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Providing Secure Storage on the Internet. Barbara Liskov & Rodrigo Rodrigues MIT CSAIL April 2005. Internet Services. Store critical state Are attractive targets for attacks Must continue to function correctly in spite of attacks and failures. Replication Protocols.

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providing secure storage on the internet

Providing Secure Storage on the Internet

Barbara Liskov & Rodrigo Rodrigues

MIT CSAIL

April 2005

internet services
Internet Services
  • Store critical state
  • Are attractive targets for attacks
  • Must continue to function correctly in spite of attacks and failures
replication protocols
Replication Protocols
  • Allow continued service in spite of failures
    • Failstop failures
    • Byzantine failures
  • Byzantine failures really happen!
    • Malicious attacks
internet services 2
Internet Services 2
  • Very large scale
    • Amount of state
    • Number of users
    • Implies lots of servers
  • Must be dynamic
    • System membership changes over time
bft ls
BFT-LS
  • Provide support for Internet services
    • Highly available and reliable
    • Very large scale
    • Changing membership
  • Automatic reconfiguration
    • Avoid operator errors
  • Extending replication protocols
outline
Outline
  • Application structure
  • MS specification
  • MS implementation
  • Application methodology
  • Performance and analysis
system model

C

C

C

C

S

S

S

S

S

S

Unreliable

Network

System Model
  • Many servers, clients
  • Service state is partitioned among servers
  • Each “item” has a replica group
  • Example applications: file systems, databases
the membership service ms
The Membership Service (MS)
  • Reconfigures automatically to reduce operator errors
  • Provides accurate membership information that nodes can agree on
  • Ensures clients are up-to-date
  • Works at large scale
system runs in epochs
System runs in Epochs
  • Periods of time, e.g., 6 hours
  • Membership is static during an epoch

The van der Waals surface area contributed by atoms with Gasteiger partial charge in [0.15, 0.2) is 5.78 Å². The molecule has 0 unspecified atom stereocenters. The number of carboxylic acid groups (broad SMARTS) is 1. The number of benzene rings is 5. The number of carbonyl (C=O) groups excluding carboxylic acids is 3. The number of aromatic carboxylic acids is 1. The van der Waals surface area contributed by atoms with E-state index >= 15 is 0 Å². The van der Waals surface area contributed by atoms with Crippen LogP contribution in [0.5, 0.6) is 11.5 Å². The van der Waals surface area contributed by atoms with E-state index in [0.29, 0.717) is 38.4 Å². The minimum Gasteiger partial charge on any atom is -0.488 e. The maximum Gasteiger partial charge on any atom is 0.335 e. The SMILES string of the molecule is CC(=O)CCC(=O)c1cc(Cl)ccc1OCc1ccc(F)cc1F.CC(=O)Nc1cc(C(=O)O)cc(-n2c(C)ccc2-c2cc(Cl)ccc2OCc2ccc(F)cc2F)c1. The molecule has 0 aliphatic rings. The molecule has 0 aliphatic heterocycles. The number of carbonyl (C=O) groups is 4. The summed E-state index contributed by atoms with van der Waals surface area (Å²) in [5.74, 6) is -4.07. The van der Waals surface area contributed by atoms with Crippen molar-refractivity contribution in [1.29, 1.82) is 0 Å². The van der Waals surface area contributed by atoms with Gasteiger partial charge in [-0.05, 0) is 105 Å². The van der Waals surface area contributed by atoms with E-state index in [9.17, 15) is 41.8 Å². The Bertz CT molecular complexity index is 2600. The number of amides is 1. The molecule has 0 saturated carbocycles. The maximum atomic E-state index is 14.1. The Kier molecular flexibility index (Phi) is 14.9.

• During epoch e, MS computes membership for epoch e+1
  • Epoch duration is a system parameter
  • No more than f failures in any replica group while it is useful
server ids
Server IDs
  • Ids chosen by MS
  • Consistent hashing
  • Very large circular id space
membership operations
Membership Operations
  • Insert and delete node
  • Admission control
    • Trusted authority produces a certificate
  • Insert certificate includes
    • ip address, public key, random number, and epoch range
    • MS assigns the node id ( h(ip,k,n) )
monitoring
Monitoring
  • MS monitors the servers
    • Sends probes (containing nonces)
    • Some responses must be signed
  • Delayed response to failures
  • Timing of probes, number of missed probes, are system parameters
  • BF nodes (code attestation)
ending epochs
Ending Epochs
  • Stop epoch after fixed time
  • Compute the next configuration:

Epoch number

Adds and Deletes

  • Sign it
    • MS has a well known public key
  • Propagated to all nodes
    • Over a tree plus gossip
guaranteeing freshness

C

MS

Guaranteeing Freshness
  • Clients sends a challenge to MS
  • Response gives client a time periodT during which it may execute requests
  • T is calculated using client clock

<nonce>

<nonce, epoch #>σMS

implementing the ms
Implementing the MS
  • At a single dedicated node
    • Single point of failure